Is It Possible to "Incorporate" a Scar? Revisiting a Basic Concept in Phenomenology

Jenny Slatman*

*Corresponding author for this work

Research output: Contribution to journalArticleAcademicpeer-review

3 Citations (Web of Science)

Abstract

Although scars never disappear completely, in time most people will basically get used to them. In this paper I explore what it means to habituate to scars against the background of the phenomenological concept of incorporation. In phenomenology (Husserl, Merleau-Ponty) the body as Leib or corps v,cu (lived body) functions as a transcendental condition for world disclosure. Because of this transcendental reasoning, phenomenology prioritizes a form of embodied subjectivity that is virtually dis-embodied. Endowing meaning to one's world through getting engaged in actions and projects is most successful indeed when one's body is "absent," "transparent," or, at least, if it is not in the center of one's attention. This taken-for-granted nature can be disturbed by discomfort, disability, and disfigurement. Incorporation, so I explain, aims at maintaining or restoring the body's taken-for-grantedness. My analysis of the case of a woman who successfully habituated to her mastectomy scar demonstrates, however, that habituation to a perceptible scar can only be understood partly in terms of incorporation. Next to a decrease of explicit attention for the scar and the discomfort it produces (i.e., incorporation), the scar should also stop being a sign that refers to something else than itself. This is only possible, I argue, by taking the body's materiality seriously, rather than it being wiped out as a result of transcendental reasoning.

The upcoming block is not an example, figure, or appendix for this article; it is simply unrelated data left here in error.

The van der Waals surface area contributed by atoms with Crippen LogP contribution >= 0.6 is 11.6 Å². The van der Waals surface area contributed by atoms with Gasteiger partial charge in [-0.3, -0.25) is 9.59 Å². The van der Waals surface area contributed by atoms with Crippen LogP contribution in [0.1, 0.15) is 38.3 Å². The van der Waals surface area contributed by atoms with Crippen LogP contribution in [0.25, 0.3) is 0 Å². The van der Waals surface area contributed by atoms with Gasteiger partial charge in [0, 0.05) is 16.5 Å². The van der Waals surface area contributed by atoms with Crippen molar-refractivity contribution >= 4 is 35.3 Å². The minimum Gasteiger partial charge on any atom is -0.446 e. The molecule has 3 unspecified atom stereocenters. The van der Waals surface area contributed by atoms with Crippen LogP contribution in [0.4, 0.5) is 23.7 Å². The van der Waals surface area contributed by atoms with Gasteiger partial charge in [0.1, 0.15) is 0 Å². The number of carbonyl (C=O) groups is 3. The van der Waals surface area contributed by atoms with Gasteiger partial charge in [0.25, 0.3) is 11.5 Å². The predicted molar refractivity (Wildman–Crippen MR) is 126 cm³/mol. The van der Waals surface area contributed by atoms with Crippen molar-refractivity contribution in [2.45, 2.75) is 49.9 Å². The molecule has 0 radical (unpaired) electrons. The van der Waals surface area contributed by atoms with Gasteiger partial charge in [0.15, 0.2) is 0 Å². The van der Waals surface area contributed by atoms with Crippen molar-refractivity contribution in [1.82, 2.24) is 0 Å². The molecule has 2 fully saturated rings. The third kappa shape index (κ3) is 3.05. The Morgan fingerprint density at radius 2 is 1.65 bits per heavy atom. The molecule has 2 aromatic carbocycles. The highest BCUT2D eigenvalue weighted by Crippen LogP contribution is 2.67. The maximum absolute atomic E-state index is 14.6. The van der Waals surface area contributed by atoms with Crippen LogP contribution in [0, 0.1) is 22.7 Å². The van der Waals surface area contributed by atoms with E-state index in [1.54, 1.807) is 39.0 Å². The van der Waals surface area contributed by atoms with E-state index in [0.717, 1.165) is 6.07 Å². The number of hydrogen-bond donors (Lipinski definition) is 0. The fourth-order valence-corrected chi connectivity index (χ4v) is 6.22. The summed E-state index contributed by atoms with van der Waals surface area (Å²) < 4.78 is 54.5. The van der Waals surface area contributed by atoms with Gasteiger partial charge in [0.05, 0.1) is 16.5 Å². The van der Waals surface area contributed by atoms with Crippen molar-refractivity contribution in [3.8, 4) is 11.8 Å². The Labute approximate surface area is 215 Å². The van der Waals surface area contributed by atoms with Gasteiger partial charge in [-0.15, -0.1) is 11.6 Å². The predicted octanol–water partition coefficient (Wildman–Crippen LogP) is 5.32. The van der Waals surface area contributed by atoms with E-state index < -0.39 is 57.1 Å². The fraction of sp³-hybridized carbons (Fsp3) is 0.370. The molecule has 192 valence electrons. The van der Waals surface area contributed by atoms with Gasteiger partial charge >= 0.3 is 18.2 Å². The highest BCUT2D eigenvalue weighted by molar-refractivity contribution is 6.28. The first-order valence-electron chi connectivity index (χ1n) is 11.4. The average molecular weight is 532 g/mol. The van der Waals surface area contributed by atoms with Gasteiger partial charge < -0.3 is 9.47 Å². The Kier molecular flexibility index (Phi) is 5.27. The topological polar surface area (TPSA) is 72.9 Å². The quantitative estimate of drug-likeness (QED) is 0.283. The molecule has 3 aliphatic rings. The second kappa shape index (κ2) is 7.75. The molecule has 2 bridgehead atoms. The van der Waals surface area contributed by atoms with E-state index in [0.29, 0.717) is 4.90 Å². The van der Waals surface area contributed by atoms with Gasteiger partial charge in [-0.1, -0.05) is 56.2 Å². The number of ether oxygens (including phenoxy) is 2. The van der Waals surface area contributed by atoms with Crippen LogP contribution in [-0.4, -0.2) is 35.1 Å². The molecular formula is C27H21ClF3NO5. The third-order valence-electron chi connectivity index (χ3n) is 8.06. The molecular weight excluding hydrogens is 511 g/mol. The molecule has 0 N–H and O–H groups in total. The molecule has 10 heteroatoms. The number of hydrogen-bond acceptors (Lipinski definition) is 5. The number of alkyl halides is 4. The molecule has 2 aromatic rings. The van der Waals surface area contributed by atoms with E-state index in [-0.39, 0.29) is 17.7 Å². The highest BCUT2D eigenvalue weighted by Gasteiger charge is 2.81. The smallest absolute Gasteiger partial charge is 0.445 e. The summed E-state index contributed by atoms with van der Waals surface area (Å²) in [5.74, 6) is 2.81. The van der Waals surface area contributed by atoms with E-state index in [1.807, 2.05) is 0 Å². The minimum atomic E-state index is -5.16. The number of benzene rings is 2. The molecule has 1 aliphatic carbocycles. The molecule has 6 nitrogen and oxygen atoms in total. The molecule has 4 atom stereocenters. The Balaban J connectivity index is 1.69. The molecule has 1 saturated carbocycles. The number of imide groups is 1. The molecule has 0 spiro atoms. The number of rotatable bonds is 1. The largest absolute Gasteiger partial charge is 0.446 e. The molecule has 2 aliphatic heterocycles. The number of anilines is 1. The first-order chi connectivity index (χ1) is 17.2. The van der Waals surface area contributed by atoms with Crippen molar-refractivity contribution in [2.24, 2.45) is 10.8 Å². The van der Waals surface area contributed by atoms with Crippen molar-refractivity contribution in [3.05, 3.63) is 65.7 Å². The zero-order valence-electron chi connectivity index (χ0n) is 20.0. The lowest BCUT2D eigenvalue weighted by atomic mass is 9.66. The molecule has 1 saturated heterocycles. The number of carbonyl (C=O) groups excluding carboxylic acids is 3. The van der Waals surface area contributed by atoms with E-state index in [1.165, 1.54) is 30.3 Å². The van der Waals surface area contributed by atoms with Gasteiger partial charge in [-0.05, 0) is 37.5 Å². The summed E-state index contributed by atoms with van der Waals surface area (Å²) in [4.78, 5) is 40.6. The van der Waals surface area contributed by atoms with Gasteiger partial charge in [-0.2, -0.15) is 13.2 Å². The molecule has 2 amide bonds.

Original languageEnglish
Pages (from-to)347-363
JournalHuman Studies
Volume39
Issue number3
DOIs
Publication statusPublished - Sep 2016

Keywords

  • Incorporation
  • Habituation
  • Mastectomy scar
  • Husserl
  • Merleau-Ponty
  • Nancy

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